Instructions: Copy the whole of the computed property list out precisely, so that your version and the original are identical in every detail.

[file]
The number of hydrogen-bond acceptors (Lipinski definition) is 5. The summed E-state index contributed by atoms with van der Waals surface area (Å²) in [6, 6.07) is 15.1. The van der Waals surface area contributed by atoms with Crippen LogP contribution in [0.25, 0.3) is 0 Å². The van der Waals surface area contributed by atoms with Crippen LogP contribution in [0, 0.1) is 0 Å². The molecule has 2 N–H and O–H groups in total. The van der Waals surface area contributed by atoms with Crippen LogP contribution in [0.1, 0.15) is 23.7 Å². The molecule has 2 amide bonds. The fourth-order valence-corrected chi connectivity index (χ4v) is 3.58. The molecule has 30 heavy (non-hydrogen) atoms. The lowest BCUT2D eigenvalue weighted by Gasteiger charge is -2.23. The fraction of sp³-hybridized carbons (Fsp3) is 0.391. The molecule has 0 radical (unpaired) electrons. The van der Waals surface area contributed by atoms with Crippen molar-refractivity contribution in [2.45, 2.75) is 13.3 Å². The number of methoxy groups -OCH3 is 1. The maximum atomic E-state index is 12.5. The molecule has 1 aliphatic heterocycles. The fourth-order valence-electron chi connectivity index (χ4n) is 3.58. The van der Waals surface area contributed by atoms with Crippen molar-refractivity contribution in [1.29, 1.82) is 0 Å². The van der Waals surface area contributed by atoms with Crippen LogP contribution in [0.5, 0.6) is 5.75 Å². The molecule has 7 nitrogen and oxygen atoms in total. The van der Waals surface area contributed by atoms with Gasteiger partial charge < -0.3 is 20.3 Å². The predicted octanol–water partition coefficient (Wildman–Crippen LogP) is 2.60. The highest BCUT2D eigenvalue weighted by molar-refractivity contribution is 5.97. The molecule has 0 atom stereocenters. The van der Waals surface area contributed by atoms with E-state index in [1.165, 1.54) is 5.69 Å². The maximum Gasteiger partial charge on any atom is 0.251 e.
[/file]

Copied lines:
The number of hydrogen-bond acceptors (Lipinski definition) is 5. The summed E-state index contributed by atoms with van der Waals surface area (Å²) in [6, 6.07) is 15.1. The van der Waals surface area contributed by atoms with Crippen LogP contribution in [0.25, 0.3) is 0 Å². The van der Waals surface area contributed by atoms with Crippen LogP contribution in [0, 0.1) is 0 Å². The molecule has 2 N–H and O–H groups in total. The van der Waals surface area contributed by atoms with Crippen LogP contribution in [0.1, 0.15) is 23.7 Å². The molecule has 2 amide bonds. The fourth-order valence-corrected chi connectivity index (χ4v) is 3.58. The molecule has 30 heavy (non-hydrogen) atoms. The lowest BCUT2D eigenvalue weighted by Gasteiger charge is -2.23. The fraction of sp³-hybridized carbons (Fsp3) is 0.391. The molecule has 0 radical (unpaired) electrons. The van der Waals surface area contributed by atoms with Crippen molar-refractivity contribution in [2.45, 2.75) is 13.3 Å². The number of methoxy groups -OCH3 is 1. The maximum atomic E-state index is 12.5. The molecule has 1 aliphatic heterocycles. The fourth-order valence-electron chi connectivity index (χ4n) is 3.58. The van der Waals surface area contributed by atoms with Crippen molar-refractivity contribution in [1.29, 1.82) is 0 Å². The van der Waals surface area contributed by atoms with Crippen LogP contribution in [0.5, 0.6) is 5.75 Å². The molecule has 7 nitrogen and oxygen atoms in total. The van der Waals surface area contributed by atoms with Gasteiger partial charge < -0.3 is 20.3 Å². The predicted octanol–water partition coefficient (Wildman–Crippen LogP) is 2.60. The highest BCUT2D eigenvalue weighted by molar-refractivity contribution is 5.97. The molecule has 0 atom stereocenters. The van der Waals surface area contributed by atoms with E-state index in [1.165, 1.54) is 5.69 Å². The maximum Gasteiger partial charge on any atom is 0.251 e.